Stephen Harper's hopes for the a united effort to fight infant mortality appear to be colliding with the dark realities of Europe's financial crisis.
The Prime Minsiter arrived at the Deauville, France G8 summit on Thursday announcing his hope of squeezing promised but undelivered maternal-health aid funds out of the world's major leaders, but his hopes of getting the world to deliver on its commitments are at odds with the deep fiscal emergencies that have eclipsed most other issues for the largely European group of leaders.
At last year's Muskoka, Ontario G8 summit, Mr. Harper managed to secure pledges of $5-billion over five years for maternal, newborn and child health in the developing world. That built upon a 2005 G8 summit pledge to double foreign aid to Africa's poorest countries.
Canadian officials said in briefings that they want to see the G8 leaders issue a statement that renews their commitments to their Muskoka pledges to the maternal-health fund.
"What the prime minister will be raising is the importance of delivering on commitments and monitoring their progress," Dimitri Soudas, the prime minister's communications director, told reporters Thursday morning.
But a series of reports this month have shown that the G8 nations are falling far short of both their maternal-health and their larger African aid pledges - and that the European countries, traditionally the largest donors to such humanitarian initiatives, are faring the worst.
A report released by the French G8 this week on the accountability of member countries to their pledges on heath and food security indicates that the Muskoka Initiative's actual pledges are still far removed from the larger promise.
And the shortfalls are coming from those countries - in Europe and Japan - that are facing the most serious fiscal emergencies and are least likely to be able raise their commitments.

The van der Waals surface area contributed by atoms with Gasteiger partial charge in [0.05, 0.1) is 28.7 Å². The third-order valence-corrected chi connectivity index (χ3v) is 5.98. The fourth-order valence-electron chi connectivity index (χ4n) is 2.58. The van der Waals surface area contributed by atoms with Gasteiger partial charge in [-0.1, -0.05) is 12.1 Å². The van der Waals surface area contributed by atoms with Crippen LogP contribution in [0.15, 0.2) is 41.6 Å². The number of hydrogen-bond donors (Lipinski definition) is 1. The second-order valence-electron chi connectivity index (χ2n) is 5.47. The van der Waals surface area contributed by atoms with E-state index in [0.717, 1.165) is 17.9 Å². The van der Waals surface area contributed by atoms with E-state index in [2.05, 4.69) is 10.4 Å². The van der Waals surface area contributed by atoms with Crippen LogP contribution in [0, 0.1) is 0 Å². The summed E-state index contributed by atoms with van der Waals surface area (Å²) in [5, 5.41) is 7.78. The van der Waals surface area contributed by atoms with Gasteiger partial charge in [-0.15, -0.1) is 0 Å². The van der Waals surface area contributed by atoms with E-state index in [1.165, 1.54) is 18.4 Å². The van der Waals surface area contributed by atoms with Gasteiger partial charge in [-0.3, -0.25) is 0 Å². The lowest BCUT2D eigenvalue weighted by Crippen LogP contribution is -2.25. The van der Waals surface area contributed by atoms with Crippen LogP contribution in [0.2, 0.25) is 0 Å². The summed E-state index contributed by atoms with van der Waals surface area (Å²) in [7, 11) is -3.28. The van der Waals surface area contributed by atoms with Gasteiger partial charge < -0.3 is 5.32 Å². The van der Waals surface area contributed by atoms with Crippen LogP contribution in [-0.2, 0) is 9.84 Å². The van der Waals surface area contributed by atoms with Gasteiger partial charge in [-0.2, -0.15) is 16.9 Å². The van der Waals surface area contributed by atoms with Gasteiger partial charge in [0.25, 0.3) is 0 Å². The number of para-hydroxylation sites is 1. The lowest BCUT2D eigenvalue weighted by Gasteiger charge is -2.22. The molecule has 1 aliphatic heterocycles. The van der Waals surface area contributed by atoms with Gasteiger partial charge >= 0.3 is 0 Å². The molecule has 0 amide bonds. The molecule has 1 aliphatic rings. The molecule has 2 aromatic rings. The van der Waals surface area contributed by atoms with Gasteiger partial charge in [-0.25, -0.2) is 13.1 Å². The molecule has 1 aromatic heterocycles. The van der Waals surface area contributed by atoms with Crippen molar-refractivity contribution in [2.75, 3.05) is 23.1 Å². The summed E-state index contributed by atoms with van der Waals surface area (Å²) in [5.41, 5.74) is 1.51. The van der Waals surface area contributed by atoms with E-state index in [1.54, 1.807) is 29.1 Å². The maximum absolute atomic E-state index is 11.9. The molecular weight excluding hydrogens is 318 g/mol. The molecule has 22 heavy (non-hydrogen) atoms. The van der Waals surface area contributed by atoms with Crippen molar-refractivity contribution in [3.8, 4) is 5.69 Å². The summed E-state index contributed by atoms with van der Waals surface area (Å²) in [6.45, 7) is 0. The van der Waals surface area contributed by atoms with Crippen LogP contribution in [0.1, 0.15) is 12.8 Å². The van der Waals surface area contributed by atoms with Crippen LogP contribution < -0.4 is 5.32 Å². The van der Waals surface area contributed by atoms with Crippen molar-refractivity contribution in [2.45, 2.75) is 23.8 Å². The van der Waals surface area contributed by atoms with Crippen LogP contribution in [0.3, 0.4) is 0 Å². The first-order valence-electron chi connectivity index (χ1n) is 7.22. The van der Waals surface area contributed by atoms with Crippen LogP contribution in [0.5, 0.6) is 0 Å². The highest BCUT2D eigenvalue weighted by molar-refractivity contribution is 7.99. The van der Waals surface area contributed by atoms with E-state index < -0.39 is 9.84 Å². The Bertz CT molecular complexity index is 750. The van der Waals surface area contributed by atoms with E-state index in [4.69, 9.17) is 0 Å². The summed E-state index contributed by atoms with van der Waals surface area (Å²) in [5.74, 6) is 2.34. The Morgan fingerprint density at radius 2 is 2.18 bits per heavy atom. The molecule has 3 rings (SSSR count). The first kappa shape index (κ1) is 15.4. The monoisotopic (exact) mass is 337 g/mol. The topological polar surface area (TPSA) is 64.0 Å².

Canada, the report says, has pledged $1.1-billion between 2010 and 2015 to the maternal-health program, and Britain and the U.S. have pledged even larger amounts - $3.4-billion, or almost half the initiative's total goal, from the U.K., and $1.3-billion from the U.S. for the 2010-11 years alone.
But the larger European countries that have traditionally been the major contributors to such aid programs are providing only token amounts: a few hundred million euros each from France and Germany and a paltry $75-million each from Russia and Italy.
A United Nations commission reported last week that "of the eight Millennium Development Goals, the two specifically concerned with improving the health of women and children are the furthest from being achieved by 2015."
And a report this week from the international aid organization ONE indicates that the actual amounts spent so far appear to fall short of the amounts pledged. Their research shows that rather than falling $1-billion a year short of the Gleneagles pledges, the G8 countries are calling over $18-billion short (in part because they failed to take inflation into account).
"The increases [in African aid]were largely a result of the U.K. making commendable progress towards its very ambitious target, and the U.S., Japan and Canada surpassing their relatively modest targets," ONE executive director Jamie Drummond said. But Italy, France and Germany, he said, are "condemnable" and have failed to meet their targets.
European leaders hinted Wednesday that increasing aid commitments or sticking to pledges might come secondary to the larger challenge of rescuing the euro zone economies from fiscal collapse.
"We all have domestic situations at home that are occupying us," Herman Van Rompuy, the president of the EU's top body the European Council, told reporters. "As you know, in the Euro zone we have had to deal with a crisis of sovereign debt."
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